This Week’s CSA
Zucchini, yellow crookneck summer squash, sungold tomatoes, cucumber, graffiti cauliflower, Walla onions, lettuce mix, lemon basil, carrots, garlic, dragon tongue beans and…
Elderberry shrubs are native to Montana. Birds love them, along with a few people. They are a bit sour and seedy for most to eat raw. They are often made into pies and syrups. The Mountain Rose Blog gives several ideas on making syrups. Also see recipe below. Elderberries syrup is used to treat colds and flu. It also tastes yummy, so maybe you want to eat it when your nose isn’t all stuffed up and you can actually taste it.
More beans. They are yellow.
Rumex crispus or yellow dock is native to Europe and western Asia. This plant is often thought of as a weed because it is found in disturbed sites. It is now found throughout North America and has a myriad of uses. It’s root is a well-known medicinal and the young leaves can be eaten. The flavor is a bit lemony. Best used as a lightly cooked green, careful not to over-cook, can turn to mush!
Homemade Elderberry Syrup
- 1 part fresh, fully ripe black elderberries (*see note for dried)
- 2 parts water
- 1 part raw honey (check local farmer’s markets or health stores)
- optional: bit of cinnamon stick and/or ginger root (dried or fresh)
Gather the fresh berries and make sure no stems remain. (The stems have some level of toxic compounds in them, try to get them all if possible.)
Place the berries in a saucepan and cover with twice as much water. So, if you gathered 1 cup of berries, use 2 cups of water. If you’d like, add a piece of cinnamon stick and/or dried or fresh ginger. These are both warming herbs and great for when you feel like you’re catching a cold. They also add an extra level of tastiness!
Place the pan over a medium burner and bring to a simmer. Adjust the heat as needed, to keep the berries at a low simmer and cook for around 30 minutes, smashing the berries with a fork occasionally as they cook.
Strain the juice from the cooked elderberries into a glass jar or pitcher. Discard the seeds and pulp, as the seeds should not be eaten.
Let the juice cool to a comfortably warm, but not cold, temperature, then stir in an equal amount of raw honey.
At this point, you can store the finished syrup in your refrigerator for a few weeks (or a month or two if you add a generous amount of brandy, vodka or an alcohol-based tincture as a preservative) or freeze the finished syrup in ice trays and store the individual cubes in freezer bags. Always thaw herbal mixtures in the refrigerator overnight, since high heat and microwaves will destroy many of the beneficial properties.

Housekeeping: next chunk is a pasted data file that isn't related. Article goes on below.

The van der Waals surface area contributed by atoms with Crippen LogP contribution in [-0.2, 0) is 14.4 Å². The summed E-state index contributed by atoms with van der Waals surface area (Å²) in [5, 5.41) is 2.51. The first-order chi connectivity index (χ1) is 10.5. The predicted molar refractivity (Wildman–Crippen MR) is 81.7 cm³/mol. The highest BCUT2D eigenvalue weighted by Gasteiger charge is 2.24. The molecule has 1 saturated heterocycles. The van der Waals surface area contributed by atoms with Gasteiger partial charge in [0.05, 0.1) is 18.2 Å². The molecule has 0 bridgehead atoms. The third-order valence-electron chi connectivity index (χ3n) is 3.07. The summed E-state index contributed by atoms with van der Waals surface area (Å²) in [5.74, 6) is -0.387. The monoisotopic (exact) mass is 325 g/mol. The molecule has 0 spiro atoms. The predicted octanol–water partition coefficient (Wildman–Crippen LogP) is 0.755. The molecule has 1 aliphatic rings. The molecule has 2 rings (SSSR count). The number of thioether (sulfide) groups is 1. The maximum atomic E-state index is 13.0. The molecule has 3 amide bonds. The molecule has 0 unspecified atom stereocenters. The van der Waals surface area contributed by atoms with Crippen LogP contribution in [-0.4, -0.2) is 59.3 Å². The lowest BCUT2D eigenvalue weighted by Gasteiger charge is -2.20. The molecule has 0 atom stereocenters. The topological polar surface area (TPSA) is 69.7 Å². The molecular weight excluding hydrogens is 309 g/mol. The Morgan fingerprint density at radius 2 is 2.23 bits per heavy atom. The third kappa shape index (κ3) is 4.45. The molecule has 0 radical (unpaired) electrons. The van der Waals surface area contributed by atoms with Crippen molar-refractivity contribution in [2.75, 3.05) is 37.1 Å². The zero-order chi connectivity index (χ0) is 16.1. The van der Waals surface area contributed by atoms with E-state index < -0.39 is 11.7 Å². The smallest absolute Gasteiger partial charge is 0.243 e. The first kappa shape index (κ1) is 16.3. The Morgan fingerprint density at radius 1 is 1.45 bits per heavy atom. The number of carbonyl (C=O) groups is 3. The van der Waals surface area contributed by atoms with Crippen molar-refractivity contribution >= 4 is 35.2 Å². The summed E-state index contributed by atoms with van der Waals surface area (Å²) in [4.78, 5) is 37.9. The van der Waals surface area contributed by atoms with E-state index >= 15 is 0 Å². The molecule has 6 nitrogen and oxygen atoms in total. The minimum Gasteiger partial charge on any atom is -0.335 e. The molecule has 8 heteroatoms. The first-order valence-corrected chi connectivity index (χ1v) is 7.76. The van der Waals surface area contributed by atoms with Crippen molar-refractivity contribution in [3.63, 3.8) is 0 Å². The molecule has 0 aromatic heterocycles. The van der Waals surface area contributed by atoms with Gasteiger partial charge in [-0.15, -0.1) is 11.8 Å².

Source: The Nerdy Farm Wife
Toum (Garlic Paste)
Note: My friend Katie tried this recipe last fall. This condiment is to die for if you love garlic. She said it got milder after a few days but when she first made the toum it was quite zippy. It makes a lot so you may want to half the recipe.
Requirement: Must love garlic.
This is one of the more versatile condiments to have on hand. It can outlast the sprouting fresh garlic in your pantry and is at the ready for marinades, dips and sauces and as a spread for any savory sandwich. Its flavor will mellow only slightly over several weeks.
If you have access to a high-powered, commercial-grade food processor, the paste will turn out even fluffier and lighter than if you use a standard food processor.
Make Ahead: The garlic paste can be refrigerated in an airtight container for up to 3 weeks.
- Scant 2 cups peeled garlic cloves (from about 7 heads)
- 1/2 teaspoon kosher salt
- 3 cups canola oil, or more as needed
- 1/4 cup fresh lemon juice (from 1 or 2 lemons)
- 1/3 cup water
Combine the garlic cloves and salt in a food processor. Puree until as smooth as possible, stopping to scrape down the sides of the work bowl as needed.
With the motor running (for the next 4 steps), gradually add 1 1/2 cups of the oil in the thinnest possible stream; do not rush the process or the mixture will separate. Stop to scrape down the bowl.
Gradually add 1/2 cup more of the oil in the same manner; the mixture should begin to set up a bit, with the consistency of creamy cooked grits.
Gradually add the lemon juice. The mixture will become lighter and whiter.
Add 1/2 cup more of the oil in the same gradual fashion as before, then slowly add the water. The mixture will loosen but should not be runny.
Gradually add the remaining 1/2 cup of oil. The resulting garlic paste should be creamy white and fluffy, like beaten egg whites. If not, keep the motor running and add more oil to achieve the right color and consistency.
Transfer to a container with a tight-fitting lid; seal and refrigerate for a few hours before using, and up to 3 weeks.
Source: Splendid Table